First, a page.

If Gunther Holtorf had a lengthy career with Lufthansa beginning in 1958, in 1989, he left his job to take an on-the-road journey.
Before the fall of the Berlin Wall, the man and his wife Christine left for a 26-year road trip through 179 countries along 550,000 miles (885,139 km). The couple had originally planned to spend only 18 months outside their Germany, to visit the African countryside in his on their Mercedes-Benz 1988 G-Wagen nicknamed “Otto”, but that one-and-a-half year leisure time has at the end turned into a pilgrimage perpetual, interrupted only by a few rest periods. Without sponsorships, advertising, or the exhibitionism that such a journey would have today, the couple traveled purely for leisure, determined to see much of the world.
For over two decades, Gunther and Christine have lived inside and outside their car driving in incredible situations across six continents. “Otto” took them to extraordinary places like the sand dunes of the Sahara, rural villages in Kenya, but also on the streets of Paris, among the ancient Buddhist temples of China, in war zones in Iraq and even in a nation normally forbidden to foreigners. In some countries Otto was the first personal car permitted belonging to a foreigner, and Gunther was the first Westerner to drive in North Korea.
For the first five years, Gunther and his companion traveled through Africa, thereafter shipping the car to South America to continue their journeys there. Through subsequent years, they traveled upwards through Central America, the United States and Canada before traveling south again and shipping the car to Australia and Asia and through the Caribbean and into other regions of the world.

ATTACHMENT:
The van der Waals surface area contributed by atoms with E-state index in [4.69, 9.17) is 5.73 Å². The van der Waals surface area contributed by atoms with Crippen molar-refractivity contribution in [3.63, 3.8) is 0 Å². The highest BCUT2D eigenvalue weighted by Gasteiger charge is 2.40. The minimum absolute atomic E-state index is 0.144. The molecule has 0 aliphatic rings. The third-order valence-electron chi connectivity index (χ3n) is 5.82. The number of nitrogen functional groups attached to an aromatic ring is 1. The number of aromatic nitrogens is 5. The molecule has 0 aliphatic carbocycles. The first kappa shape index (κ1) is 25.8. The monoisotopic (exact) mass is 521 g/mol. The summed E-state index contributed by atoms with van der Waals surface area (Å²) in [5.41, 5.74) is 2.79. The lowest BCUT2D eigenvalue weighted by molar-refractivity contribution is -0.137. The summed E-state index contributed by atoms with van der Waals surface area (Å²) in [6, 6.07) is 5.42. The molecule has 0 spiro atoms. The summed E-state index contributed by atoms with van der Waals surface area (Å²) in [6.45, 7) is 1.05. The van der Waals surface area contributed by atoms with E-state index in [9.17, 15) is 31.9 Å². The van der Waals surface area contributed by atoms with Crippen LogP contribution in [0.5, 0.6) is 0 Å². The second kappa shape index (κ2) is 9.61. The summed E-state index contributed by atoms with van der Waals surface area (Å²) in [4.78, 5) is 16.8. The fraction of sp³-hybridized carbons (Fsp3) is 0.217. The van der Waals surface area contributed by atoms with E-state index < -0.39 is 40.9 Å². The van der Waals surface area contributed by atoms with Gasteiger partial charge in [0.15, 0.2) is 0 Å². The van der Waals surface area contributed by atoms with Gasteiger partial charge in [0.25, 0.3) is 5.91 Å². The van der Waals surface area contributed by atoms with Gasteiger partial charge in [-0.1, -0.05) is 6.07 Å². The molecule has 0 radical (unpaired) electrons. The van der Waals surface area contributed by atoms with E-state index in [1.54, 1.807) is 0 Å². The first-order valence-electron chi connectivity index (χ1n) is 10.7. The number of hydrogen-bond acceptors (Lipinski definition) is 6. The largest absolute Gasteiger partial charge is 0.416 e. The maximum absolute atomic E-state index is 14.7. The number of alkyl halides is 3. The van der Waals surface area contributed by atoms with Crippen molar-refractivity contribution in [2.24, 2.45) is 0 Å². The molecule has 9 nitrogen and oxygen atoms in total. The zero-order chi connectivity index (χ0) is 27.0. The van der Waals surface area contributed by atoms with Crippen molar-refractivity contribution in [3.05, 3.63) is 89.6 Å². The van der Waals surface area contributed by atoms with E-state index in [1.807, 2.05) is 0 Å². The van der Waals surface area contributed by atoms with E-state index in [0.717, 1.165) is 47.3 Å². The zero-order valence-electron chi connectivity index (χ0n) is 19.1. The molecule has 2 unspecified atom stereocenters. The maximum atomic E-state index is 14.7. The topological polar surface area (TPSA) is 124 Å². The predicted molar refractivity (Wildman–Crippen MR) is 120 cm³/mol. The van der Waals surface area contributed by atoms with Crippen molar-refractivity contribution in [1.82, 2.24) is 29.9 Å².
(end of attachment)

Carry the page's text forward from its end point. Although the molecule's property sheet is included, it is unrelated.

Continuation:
They traveled inexpensively, avoiding hotels and sleeping in the car, from which the rear seats were removed, or in hammocks pitched near it, while for meals they relied on the gas stove. The shower was a bottle of water hooked out of the car, and modern luxuries have been completely forgotten. Gunther states, about his life: “The more you travel, the more you realize how little you have seen. And the more we see, we experience, the more we want to continue to see and continue to live“.
Christine died in 2010, but Gunther continued to travel also for her, a trip to even more countries with a picture of his dead wife hanging on his rearview mirror. The man’s long journey has ended in 2014, and Gunther has finally returned to his home in Berlin.
Otto, his faithful car that has never broken even on the most demanding roads, rest in the Mercedes museum in Stuttgart. “When people compliment me, I say it’s Otto who has the merits, and the sturdiness and reliability of this car is absolutely amazing.”